Nearly 10 million people use indoor tanning (IT) even though it increases the risk of skin cancer. Young white women are particularly at risk—almost 1 in 3 reports using indoor tanning in the past year, and nearly 1 in 5 reports regular use (that is, > 10 times in the past year), according to researchers from Rutgers University in New Brunswick, New Jersey.
Research has already shown that most people use IT to enhance their appearance. But a tan is not only seen as attractive: It “plays an important part of youth culture,” the researchers note, especially when it comes to special events, like high school proms. Still, some IT users might remain “special event” users, not regular clients. What makes the difference? To find out, the researchers conducted 6 interviews with a salon employee who also used tanning beds. Their purpose was not to produce “generalizable knowledge of the experiences of many users” but to provide insights into the behavior and to propose working hypotheses for future examination.
The researchers found that the incentive to use IT mostly comes down to—as many health-related decisions do—how it is advertised. The first encounter is likely to be the most important one. That is when the sell begins, designed to “guide” the patron into coming back, and back again. For instance, the salon employee may be trained to establish rapport, to personalize the interaction, and to ask about “tan goals,” setting the stage for a process, rather than a 1-time purchase. The employee describes the steps of creating a “base tan,” maintaining the tan, deepening the tan. Framing tanning as a process sends the message that frequent visits are needed. The researchers cite self-regulation theories that posit for a habit to take hold, the individual must develop a mental model or plans for how to use the habitual behavior to achieve desired goals.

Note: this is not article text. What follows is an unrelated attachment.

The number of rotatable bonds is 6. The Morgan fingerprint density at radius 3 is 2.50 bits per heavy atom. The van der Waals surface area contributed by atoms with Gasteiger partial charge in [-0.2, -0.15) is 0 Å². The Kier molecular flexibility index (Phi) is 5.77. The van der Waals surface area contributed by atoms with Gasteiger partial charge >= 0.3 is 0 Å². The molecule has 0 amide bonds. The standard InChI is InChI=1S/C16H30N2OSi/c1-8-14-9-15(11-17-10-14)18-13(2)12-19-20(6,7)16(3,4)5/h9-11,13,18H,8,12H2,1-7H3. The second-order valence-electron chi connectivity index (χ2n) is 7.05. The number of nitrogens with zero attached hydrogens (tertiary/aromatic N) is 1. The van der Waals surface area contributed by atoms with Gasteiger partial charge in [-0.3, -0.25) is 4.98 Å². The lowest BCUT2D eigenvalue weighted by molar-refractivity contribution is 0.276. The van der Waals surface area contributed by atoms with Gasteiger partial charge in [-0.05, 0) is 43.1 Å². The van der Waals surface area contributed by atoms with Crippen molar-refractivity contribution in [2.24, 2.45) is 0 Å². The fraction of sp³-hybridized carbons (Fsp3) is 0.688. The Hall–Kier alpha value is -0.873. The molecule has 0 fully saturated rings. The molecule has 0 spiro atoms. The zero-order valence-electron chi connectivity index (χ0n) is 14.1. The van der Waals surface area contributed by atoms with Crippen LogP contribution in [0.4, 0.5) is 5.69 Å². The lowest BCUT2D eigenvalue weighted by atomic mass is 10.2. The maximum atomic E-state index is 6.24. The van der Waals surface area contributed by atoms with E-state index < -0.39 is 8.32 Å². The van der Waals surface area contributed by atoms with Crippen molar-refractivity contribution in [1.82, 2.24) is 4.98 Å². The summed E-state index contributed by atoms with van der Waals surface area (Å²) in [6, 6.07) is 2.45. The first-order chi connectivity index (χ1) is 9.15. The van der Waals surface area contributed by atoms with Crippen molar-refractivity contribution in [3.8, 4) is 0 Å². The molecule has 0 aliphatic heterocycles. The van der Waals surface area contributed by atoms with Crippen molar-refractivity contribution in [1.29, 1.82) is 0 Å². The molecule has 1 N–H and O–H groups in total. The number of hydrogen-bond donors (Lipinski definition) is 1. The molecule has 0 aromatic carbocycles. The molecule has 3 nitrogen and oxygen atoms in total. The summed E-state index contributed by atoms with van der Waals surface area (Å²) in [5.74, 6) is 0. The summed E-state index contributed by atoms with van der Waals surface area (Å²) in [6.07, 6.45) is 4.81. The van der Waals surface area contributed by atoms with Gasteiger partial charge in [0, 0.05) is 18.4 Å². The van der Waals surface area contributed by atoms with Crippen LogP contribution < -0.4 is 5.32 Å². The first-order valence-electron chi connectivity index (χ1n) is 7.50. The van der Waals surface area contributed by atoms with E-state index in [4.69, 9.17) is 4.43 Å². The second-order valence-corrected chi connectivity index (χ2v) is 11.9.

The US Federal Trade Commission and other agencies have enacted restrictions on IT industry advertisements, the researchers say. But the policy efforts have not addressed greater regulation at the point-of-purchase, other than requiring the provision of standardized risk warnings. The interview findings suggest ways to help reduce IT use. Pricing controls, for instance: If patrons had to buy single sessions—instead of in bulk—they might feel less pressured to “get their money’s worth.” Restrictions on advertisement might require salon employees also to provide information on unnecessary exposure. The researchers contrast the salon employee to a convenience store clerk who “simply serves as a cashier for purchasing cigarettes or unhealthy food options.”
The researchers suggest that their findings be followed up in larger, more representational samples.